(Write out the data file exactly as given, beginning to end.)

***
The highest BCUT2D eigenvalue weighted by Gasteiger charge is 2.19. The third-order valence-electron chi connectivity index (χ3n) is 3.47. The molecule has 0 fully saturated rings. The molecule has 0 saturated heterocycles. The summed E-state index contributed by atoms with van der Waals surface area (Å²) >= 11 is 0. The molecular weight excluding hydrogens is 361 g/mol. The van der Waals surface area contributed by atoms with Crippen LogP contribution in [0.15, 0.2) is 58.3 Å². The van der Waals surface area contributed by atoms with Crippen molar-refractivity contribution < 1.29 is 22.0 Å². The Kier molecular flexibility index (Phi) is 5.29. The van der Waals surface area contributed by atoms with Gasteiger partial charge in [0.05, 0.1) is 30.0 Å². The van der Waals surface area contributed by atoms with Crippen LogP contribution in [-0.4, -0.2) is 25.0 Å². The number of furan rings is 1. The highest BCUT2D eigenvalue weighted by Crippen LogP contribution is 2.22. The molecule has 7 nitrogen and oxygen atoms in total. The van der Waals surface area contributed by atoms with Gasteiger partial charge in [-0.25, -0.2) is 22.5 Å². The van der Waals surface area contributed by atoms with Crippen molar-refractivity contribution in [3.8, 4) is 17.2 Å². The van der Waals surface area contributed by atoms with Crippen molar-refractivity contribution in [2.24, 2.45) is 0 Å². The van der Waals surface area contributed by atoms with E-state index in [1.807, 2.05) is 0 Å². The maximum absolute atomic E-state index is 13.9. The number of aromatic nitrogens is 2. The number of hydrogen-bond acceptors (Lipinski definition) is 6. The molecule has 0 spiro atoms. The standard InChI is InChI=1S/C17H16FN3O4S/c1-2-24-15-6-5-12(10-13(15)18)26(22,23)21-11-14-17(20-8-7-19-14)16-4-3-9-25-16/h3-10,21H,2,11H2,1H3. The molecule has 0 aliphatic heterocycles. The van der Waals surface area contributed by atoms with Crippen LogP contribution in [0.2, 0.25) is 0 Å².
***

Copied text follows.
The highest BCUT2D eigenvalue weighted by Gasteiger charge is 2.19. The third-order valence-electron chi connectivity index (χ3n) is 3.47. The molecule has 0 fully saturated rings. The molecule has 0 saturated heterocycles. The summed E-state index contributed by atoms with van der Waals surface area (Å²) >= 11 is 0. The molecular weight excluding hydrogens is 361 g/mol. The van der Waals surface area contributed by atoms with Crippen LogP contribution in [0.15, 0.2) is 58.3 Å². The van der Waals surface area contributed by atoms with Crippen molar-refractivity contribution < 1.29 is 22.0 Å². The Kier molecular flexibility index (Phi) is 5.29. The van der Waals surface area contributed by atoms with Gasteiger partial charge in [0.05, 0.1) is 30.0 Å². The van der Waals surface area contributed by atoms with Crippen LogP contribution in [-0.4, -0.2) is 25.0 Å². The number of furan rings is 1. The highest BCUT2D eigenvalue weighted by Crippen LogP contribution is 2.22. The molecule has 7 nitrogen and oxygen atoms in total. The van der Waals surface area contributed by atoms with Gasteiger partial charge in [-0.25, -0.2) is 22.5 Å². The van der Waals surface area contributed by atoms with Crippen molar-refractivity contribution in [3.8, 4) is 17.2 Å². The van der Waals surface area contributed by atoms with Crippen molar-refractivity contribution in [2.24, 2.45) is 0 Å². The van der Waals surface area contributed by atoms with E-state index in [1.807, 2.05) is 0 Å². The maximum absolute atomic E-state index is 13.9. The number of aromatic nitrogens is 2. The number of hydrogen-bond acceptors (Lipinski definition) is 6. The molecule has 0 spiro atoms. The standard InChI is InChI=1S/C17H16FN3O4S/c1-2-24-15-6-5-12(10-13(15)18)26(22,23)21-11-14-17(20-8-7-19-14)16-4-3-9-25-16/h3-10,21H,2,11H2,1H3. The molecule has 0 aliphatic heterocycles. The van der Waals surface area contributed by atoms with Crippen LogP contribution in [0.2, 0.25) is 0 Å².